Nutrition tips to manage diabetes during the festive season

We all know that we must maintain a healthy diet throughout the year. However, we recognize that this can be a big challenge in this festive season.

Although we are aware that it is difficult to resist “pasteles,” pumpkin pie or “coquito”, it is vital to manage the temptations of the Thanksgiving and Christmas menu, especially for those with diabetes.

“The excess in the consumption of drinks and meals during this month of celebrations is very common, especially the typical dishes with a high content of carbohydrates and calories, which can uncontroll the levels of glycemia and, consequently, the diabetes”,  Dr. Alberto Serrano, Associate Medical Director of the Clinical Programs Division of Triple-S explains.

Therefore, the doctor advises diabetes patients to take some precautions to keep their glycemic index under control.

The first thing is to know and control the amount of carbohydrates, which are mainly responsible for increasing blood sugar levels. For example, rice with pigeon peas, “pasteles”  and  desserts, as well as potato and elbow pasta salads, are high in carbohydrates.

“The total carbohydrate content of each Christmas meal should be similar to that of any meal of the year. Therefore, the key is to consume them in small portions and combine them with low-carb, high-fiber foods at each meal,” the doctor advised.

It is recommended to exchange typical Christmas foods for healthier  dishes  with vegetables, fresh fruits and whole grains.

“This combination of  foods with more festive ones, allows to reduce the negative impact of these celebrations on our health. In this way, the modification of the dose of insulin or oral medication is avoided,” clarified Dr. Serrano.

Can I eat dessert?

As each case is different,  before venturing out to eat sweets, you should consult with your doctor  or nutritionist.

The detail of the desserts is that they are also very high in carbohydrates. Therefore, if you are going to give yourself the treat, consume smaller portions of rice, “pasteles” and elbow pasta salad, among other typical foods of the season.

And the alcoholic drinks or the traditional “coquito”?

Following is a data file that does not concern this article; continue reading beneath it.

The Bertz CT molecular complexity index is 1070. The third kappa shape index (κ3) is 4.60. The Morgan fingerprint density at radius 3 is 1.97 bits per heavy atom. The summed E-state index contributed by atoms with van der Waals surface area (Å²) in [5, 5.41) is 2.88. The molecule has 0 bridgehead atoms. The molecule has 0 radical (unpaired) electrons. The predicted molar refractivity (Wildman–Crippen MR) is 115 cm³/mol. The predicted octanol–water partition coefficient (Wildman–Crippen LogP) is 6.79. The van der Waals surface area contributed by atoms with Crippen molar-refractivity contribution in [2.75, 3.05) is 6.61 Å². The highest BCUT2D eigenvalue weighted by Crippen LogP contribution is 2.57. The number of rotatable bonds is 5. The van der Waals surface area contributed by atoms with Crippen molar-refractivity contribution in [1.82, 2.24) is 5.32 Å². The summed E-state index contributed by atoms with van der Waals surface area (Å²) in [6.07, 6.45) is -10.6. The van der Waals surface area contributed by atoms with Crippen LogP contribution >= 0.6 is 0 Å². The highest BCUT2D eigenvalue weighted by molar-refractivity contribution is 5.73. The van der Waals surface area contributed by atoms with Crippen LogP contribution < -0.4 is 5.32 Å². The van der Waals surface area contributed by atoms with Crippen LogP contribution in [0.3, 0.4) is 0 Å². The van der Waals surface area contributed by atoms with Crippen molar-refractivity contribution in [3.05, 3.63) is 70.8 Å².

As with sweets, this is something that everyone should discuss with their doctor, but if you are going to drink it is important to remember that the woman should limit herself to one drink a day and the man to two drinks per day. In addition, you have to keep in mind that you should avoid sugary drinks in your drinks, as is the case of the popular Christmas “coquito.”

For example, if you choose to eat a dessert or sweet with a high sugar content, the ideal is to compensate with the  starter and the first course with low carbohydrate content. It is recommended to accompany with fresh or grilled vegetables that, in addition to increasing the feeling of satiety, provide fewer calories, carbohydrates and vegetable fiber. This  slows down absorption and does not trigger blood glucose.

On these holidays, people with diabetes can participate in family lunches and dinners, taking the same menu as others, but they must control portions.

According to the doctor, a trick that helps control the amount of food is to sit at the table with the dish served, because it is  much more difficult to  control the portion of food when served in the form of a buffet or appetizers.

“In general, it will be necessary to check your blood sugar more often  during the holidays to know your levels. Also, in the event that corrections must be made with extra insulin as indicated by your doctor, the dose is adapted according to your levels and what you are going to eat,” said Dr. Serrano.